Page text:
Selected Poems from the Divan-e Shams-e Tabrizi: Along with the Original Persian
RUMI at the age of thirty-seven meets SHAMS TABRIZI (the sun of Tabriz) "a weird figure wrapped in coarse black felt, who flits across the stage for a moment and disappears tragically enough." Shams has variously been described as: being extremely ugly; a most disgusting cynic; and exceedingly aggressive with a domineering manner. Jalaluddin, who until then had no interest or liking for poetry "found in the stranger that perfect image of the Divine Beloved which he had long been seeking. He took him away to his house, and for a year or two they remained inseparable. Rumi's pupils resented their teacher's preoccupation with the eccentric stranger, and vilified and intrigued against him until Shams fled to Damascus. Rumi sent his son to bring him back; but the tongues of his jealous traducers soon wagged again, and in 1247, the man of mystery vanished without leaving a trace behind." Nicholson has selected his favourites from Rumi's love poems and translated them into English along with the original Persian.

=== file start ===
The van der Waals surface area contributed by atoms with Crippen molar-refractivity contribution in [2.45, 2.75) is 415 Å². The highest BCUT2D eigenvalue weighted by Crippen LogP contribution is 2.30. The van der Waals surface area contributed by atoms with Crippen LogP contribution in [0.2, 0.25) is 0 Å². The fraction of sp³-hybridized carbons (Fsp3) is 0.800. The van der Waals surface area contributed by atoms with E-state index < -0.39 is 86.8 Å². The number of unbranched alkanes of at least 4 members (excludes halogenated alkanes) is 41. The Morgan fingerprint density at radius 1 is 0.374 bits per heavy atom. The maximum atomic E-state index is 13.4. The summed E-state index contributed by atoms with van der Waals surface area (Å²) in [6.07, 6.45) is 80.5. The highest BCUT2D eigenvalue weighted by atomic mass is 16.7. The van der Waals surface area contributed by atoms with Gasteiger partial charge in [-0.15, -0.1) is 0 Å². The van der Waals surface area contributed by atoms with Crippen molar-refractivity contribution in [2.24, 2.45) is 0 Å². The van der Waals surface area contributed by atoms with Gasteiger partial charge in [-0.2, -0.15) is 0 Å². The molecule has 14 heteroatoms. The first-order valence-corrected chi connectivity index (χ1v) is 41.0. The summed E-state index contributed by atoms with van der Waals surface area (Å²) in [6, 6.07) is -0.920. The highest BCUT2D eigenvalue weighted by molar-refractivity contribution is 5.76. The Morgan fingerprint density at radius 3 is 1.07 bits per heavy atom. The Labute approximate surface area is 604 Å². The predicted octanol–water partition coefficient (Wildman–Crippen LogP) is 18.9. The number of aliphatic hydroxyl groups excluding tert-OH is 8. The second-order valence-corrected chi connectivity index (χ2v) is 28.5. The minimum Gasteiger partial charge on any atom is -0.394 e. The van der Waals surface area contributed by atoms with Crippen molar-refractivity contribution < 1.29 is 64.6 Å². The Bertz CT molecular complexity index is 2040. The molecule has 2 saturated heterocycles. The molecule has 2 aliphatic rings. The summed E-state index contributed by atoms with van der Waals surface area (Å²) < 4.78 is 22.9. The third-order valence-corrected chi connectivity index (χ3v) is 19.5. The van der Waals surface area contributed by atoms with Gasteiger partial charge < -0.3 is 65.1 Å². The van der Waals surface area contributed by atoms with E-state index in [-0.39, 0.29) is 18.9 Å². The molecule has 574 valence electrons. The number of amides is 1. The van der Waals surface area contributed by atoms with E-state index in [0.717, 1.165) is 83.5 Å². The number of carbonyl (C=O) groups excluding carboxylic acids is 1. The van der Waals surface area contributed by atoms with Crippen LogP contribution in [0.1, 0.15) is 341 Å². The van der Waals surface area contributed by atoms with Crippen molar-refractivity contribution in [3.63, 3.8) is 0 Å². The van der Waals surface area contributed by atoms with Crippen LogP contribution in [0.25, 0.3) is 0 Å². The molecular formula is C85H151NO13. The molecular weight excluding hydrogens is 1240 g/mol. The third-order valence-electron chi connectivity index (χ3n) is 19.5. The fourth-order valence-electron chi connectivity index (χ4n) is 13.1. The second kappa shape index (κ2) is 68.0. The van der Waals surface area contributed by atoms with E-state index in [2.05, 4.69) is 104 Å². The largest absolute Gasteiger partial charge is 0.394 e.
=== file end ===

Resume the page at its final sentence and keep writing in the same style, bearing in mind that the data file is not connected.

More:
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Selected Poems 2195
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Abu Lahab Arabic Attar Balkh BCL Lakh beauty become behold Beloved beyt bird body ChigiL couplet Daulat Shah desire Divan divine dost dust earth Enneades eternal face flee ghazals Gulshani Raz Hafiz Hallaj hand hath head heart heaven hidden IBEX Publishers Ibn Khallikan intoxicated Jalalu ddin Jurjani Ka'ba Khorasan king Kor'an Love's lovers Mantiqu ttair Masnavi means metaphor Metre mirror moon mystical Nafahatu Nishapur Not-being passage Persian Persian literature Plotinus poet quoted ruba'is Rumi Sa'di Saqsin sea of soul second misra seek sense seqq Shaikh Shamsi Tabriz Shamsu ddin soul spirit Sufi Sufiism thee thine thou art thou didst thou hast translated union veil verse Whinfield's Whinfield's Masnavi wilt wine words xvii xxxvi